Intelligence Agencies Say Russia, Iran Tried To Interfere In 2020 Election


The Office of the Director of National Intelligence declassified an intelligence report on the 2020 presidential election that found Russia and Iran both attempted to interfere in the election. The report said that their efforts did not include attempts to alter ballots or change the outcomes of any local or federal elections.

The intelligence community concluded that Russian President Vladimir Putin authorized "operations against the 2020 U.S. presidential election aimed at denigrating President Biden and the Democratic Party, supporting former President Trump, undermining public confidence in the electoral process, and exacerbating sociopolitical divisions in the U.S."

Intelligence officials said that Russia used proxies to spread "misleading or unsubstantiated allegations against President Biden" to U.S. media organizations and other prominent and influential people, including several individuals who were close to former officials in the Trump administration. 

While Russia was working to bolster the Trump campaign, Iran was working to undermine it, in part because of his authorization of a drone strike that killed General Qasem Soleimani.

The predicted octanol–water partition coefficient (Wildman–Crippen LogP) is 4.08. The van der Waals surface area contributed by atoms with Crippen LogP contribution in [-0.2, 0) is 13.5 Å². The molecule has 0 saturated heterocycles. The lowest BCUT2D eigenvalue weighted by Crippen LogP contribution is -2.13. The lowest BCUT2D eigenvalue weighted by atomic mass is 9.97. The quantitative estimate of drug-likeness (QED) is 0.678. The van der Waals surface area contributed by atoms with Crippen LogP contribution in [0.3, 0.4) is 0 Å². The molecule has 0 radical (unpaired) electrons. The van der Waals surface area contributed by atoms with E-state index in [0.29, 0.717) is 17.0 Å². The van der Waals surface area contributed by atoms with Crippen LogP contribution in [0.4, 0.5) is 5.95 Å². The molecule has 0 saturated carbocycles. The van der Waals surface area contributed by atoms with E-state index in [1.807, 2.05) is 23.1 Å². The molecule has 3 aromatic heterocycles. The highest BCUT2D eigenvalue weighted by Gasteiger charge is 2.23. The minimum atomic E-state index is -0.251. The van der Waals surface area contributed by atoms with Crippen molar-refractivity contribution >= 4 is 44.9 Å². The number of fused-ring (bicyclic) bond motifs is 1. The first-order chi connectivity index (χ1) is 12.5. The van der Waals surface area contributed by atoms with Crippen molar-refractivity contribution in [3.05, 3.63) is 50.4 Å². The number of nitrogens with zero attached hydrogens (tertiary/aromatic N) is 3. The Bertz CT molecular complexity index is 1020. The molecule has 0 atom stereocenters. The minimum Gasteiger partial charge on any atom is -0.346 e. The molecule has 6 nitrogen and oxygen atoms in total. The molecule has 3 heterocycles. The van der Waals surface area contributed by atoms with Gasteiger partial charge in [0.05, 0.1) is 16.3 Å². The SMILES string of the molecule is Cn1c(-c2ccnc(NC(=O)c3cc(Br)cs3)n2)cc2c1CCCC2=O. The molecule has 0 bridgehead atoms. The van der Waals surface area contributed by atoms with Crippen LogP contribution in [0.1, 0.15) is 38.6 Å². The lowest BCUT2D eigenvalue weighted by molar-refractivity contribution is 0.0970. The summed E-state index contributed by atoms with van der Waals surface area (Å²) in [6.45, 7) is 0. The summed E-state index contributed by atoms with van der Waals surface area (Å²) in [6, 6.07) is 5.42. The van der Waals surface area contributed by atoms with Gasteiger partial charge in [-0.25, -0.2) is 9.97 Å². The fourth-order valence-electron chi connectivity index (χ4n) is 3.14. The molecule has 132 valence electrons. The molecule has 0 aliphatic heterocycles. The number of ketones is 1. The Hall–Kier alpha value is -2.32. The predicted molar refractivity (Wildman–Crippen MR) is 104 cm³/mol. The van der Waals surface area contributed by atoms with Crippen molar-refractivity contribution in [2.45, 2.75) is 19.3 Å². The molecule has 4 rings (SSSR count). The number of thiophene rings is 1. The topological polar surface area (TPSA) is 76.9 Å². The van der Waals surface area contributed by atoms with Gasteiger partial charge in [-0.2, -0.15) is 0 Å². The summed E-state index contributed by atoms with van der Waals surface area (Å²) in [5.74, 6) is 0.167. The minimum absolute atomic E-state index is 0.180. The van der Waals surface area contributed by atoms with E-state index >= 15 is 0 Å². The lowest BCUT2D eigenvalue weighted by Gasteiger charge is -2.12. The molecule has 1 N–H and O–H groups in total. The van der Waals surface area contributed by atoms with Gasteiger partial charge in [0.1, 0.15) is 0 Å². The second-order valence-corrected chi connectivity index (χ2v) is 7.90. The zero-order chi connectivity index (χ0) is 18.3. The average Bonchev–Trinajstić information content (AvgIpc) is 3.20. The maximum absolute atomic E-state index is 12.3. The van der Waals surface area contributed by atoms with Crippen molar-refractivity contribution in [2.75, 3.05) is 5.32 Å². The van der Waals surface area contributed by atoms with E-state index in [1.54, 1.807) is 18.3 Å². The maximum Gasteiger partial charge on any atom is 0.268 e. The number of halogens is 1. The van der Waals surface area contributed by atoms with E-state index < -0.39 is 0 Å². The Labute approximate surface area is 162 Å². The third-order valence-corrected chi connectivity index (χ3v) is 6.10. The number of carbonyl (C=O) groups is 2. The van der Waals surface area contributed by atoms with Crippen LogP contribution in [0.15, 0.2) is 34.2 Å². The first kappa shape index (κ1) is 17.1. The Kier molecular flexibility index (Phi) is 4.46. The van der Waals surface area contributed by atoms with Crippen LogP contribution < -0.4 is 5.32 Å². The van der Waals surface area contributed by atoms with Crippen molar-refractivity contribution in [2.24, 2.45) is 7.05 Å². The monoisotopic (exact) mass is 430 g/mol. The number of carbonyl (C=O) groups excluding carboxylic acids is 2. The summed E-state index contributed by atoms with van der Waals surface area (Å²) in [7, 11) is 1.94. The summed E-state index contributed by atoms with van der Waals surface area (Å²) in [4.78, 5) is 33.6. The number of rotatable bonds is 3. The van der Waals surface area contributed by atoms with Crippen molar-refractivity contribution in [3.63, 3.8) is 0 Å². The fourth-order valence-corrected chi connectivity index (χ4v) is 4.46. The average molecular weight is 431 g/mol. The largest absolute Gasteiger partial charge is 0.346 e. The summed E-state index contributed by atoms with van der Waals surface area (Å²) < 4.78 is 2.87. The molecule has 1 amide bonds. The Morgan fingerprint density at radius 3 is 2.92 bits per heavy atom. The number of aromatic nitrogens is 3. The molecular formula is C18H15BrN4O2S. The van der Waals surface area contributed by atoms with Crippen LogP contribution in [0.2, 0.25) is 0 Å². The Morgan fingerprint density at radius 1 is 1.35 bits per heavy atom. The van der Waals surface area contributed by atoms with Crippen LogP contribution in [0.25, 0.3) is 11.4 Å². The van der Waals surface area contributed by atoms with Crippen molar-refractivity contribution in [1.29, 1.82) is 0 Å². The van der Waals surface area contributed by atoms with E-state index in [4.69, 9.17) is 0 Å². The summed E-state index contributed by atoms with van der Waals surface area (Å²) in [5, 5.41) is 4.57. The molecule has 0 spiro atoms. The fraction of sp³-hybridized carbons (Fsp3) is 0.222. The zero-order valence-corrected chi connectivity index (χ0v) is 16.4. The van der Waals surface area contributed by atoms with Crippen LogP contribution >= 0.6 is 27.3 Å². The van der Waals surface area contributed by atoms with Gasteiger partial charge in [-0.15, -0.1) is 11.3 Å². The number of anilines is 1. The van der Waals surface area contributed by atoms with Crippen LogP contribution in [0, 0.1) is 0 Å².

"We assess that Iran carried out a multi-pronged covert influence campaign intended to undercut former President Trump's reelection prospects— though without directly promoting his rivals— undermine public confidence in the electoral process and U.S. institutions, and sow division and exacerbate societal tensions in the U.S.," the report says.

The intelligence community found no evidence that China attempted to alter the outcome of the race. While China did consider taking action to interfere with and change the outcome of the election, they ultimately decided against getting involved.

"We assess that China did not deploy interference efforts and considered but did not deploy influence efforts intended to change the outcome of the U.S. Presidential election," the report concluded. "China sought stability in its relationship with the United States, did not view either election outcome as being advantageous enough for China to risk getting caught meddling, and assessed its traditional influence tools primarily targeted economic measures and lobbying — would be sufficient to meet its goal of shaping US-China policy regardless of the winner."

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